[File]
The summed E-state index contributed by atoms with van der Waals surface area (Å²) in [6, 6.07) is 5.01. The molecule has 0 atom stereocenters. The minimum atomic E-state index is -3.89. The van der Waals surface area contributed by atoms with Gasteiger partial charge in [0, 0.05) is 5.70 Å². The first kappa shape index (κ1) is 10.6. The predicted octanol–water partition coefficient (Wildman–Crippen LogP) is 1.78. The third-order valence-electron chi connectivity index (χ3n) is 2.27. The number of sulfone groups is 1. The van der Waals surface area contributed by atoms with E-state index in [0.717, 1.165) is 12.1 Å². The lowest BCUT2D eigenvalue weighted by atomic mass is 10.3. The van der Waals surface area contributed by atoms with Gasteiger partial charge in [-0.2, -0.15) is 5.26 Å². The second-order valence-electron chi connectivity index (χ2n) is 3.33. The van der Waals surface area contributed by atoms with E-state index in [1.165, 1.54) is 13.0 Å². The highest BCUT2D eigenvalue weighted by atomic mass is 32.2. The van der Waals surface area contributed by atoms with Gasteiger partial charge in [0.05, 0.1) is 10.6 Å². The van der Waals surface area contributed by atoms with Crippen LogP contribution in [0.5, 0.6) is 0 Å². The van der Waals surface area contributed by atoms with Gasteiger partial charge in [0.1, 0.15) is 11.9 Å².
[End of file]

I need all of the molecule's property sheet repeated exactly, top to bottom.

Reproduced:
The summed E-state index contributed by atoms with van der Waals surface area (Å²) in [6, 6.07) is 5.01. The molecule has 0 atom stereocenters. The minimum atomic E-state index is -3.89. The van der Waals surface area contributed by atoms with Gasteiger partial charge in [0, 0.05) is 5.70 Å². The first kappa shape index (κ1) is 10.6. The predicted octanol–water partition coefficient (Wildman–Crippen LogP) is 1.78. The third-order valence-electron chi connectivity index (χ3n) is 2.27. The number of sulfone groups is 1. The van der Waals surface area contributed by atoms with E-state index in [0.717, 1.165) is 12.1 Å². The lowest BCUT2D eigenvalue weighted by atomic mass is 10.3. The van der Waals surface area contributed by atoms with Gasteiger partial charge in [-0.2, -0.15) is 5.26 Å². The second-order valence-electron chi connectivity index (χ2n) is 3.33. The van der Waals surface area contributed by atoms with E-state index in [1.165, 1.54) is 13.0 Å². The highest BCUT2D eigenvalue weighted by atomic mass is 32.2. The van der Waals surface area contributed by atoms with Gasteiger partial charge in [0.05, 0.1) is 10.6 Å². The van der Waals surface area contributed by atoms with Crippen LogP contribution in [0.5, 0.6) is 0 Å². The van der Waals surface area contributed by atoms with Gasteiger partial charge in [0.1, 0.15) is 11.9 Å².